Cambridge Journals Digital Archives
Natural Sciences in General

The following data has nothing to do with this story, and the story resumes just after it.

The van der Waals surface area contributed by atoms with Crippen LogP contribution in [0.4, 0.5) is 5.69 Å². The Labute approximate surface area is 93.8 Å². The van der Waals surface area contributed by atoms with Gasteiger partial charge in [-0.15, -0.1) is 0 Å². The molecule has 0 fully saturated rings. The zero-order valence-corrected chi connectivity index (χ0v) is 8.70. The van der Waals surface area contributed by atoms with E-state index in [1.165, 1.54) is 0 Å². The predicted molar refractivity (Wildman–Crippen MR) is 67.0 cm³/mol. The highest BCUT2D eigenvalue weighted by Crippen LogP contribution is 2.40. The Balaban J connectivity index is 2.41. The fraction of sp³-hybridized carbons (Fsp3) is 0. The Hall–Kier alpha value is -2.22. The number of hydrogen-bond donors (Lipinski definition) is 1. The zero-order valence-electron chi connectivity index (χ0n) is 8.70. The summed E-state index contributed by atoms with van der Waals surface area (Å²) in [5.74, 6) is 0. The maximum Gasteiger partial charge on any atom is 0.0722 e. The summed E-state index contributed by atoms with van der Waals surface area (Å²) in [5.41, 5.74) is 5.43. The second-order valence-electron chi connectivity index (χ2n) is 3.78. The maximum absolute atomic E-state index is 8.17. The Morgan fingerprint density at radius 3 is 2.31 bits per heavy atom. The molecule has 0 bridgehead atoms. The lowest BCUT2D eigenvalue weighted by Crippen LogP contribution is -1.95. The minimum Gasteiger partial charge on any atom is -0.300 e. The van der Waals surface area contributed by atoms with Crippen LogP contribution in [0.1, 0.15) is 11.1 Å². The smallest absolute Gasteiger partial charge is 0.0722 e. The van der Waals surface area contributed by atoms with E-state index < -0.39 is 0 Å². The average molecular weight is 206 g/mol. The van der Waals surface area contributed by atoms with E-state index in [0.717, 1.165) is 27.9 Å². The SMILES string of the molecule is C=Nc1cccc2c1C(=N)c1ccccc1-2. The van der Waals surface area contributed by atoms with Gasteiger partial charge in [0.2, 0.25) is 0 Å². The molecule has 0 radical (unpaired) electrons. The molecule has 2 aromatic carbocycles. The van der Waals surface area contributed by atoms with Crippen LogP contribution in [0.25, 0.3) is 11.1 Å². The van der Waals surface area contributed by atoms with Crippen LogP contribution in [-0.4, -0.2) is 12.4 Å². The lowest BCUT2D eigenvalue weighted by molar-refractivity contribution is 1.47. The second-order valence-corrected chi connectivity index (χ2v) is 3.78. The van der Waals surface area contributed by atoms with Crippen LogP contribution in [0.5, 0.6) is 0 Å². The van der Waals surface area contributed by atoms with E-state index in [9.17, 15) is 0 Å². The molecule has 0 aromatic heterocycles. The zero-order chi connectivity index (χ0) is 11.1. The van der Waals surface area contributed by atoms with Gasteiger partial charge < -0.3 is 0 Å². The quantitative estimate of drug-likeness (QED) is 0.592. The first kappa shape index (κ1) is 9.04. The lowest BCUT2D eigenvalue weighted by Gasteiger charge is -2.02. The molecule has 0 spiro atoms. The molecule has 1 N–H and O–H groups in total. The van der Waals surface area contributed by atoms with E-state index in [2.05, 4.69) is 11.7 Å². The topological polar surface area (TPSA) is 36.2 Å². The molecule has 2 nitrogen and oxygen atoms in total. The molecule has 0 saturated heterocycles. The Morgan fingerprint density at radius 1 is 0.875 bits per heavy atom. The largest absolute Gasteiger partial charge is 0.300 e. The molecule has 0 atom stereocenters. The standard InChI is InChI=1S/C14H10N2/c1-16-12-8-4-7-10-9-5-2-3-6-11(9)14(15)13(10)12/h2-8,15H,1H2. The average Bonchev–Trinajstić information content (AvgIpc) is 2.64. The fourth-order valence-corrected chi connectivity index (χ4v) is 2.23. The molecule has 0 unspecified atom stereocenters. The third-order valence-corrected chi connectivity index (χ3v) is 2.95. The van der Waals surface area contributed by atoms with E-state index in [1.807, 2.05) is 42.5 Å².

SynopsisHistorians of seventeenth-century science have frequently asserted that Kepler's laws of planetary motion were largely ignored between the time of their first publication (1609, 1619) and the publication of Newton's Principia (1687). In fact, however, they were more widely known and accepted than has been generally recognized.Kepler's ideas were, indeed, rather slow in establishing themselves, and until about 1630 there are few references to them in the literature of the time. But from then onwards, interest in them increased fairly rapidly. In particular, the principle of elliptical orbits had been accepted by most of the leading astronomers in France before 1645 and in England by about 1655. It also received quite strong support in Holland.The second law had a more chequered history. It was enunciated in its exact form by a few writers and was used in practice by some others without being explicitly formulated, but the majority, especially after 1645, preferred one or another of several variant forms which were easier to use but only approximately correct. The third law attracted less interest than the others, chiefly perhaps because it had no satisfactory theoretical basis, but it was correctly stated by at least six writers during the period under review.Between about 1630 and 1650 Kepler's Epitome Astronomiae Copernicanae (in which all three laws were clearly formulated) was probably the most widely read work on theoretical astronomy in northern and western Europe, while his Rudolphine Tables, which were based upon the first two laws, were regarded by the majority of astronomers as the most accurate planetary tables available.Kepler's work certainly did not receive all the recognition it deserved, but the extent to which it was neglected has been much exaggerated.
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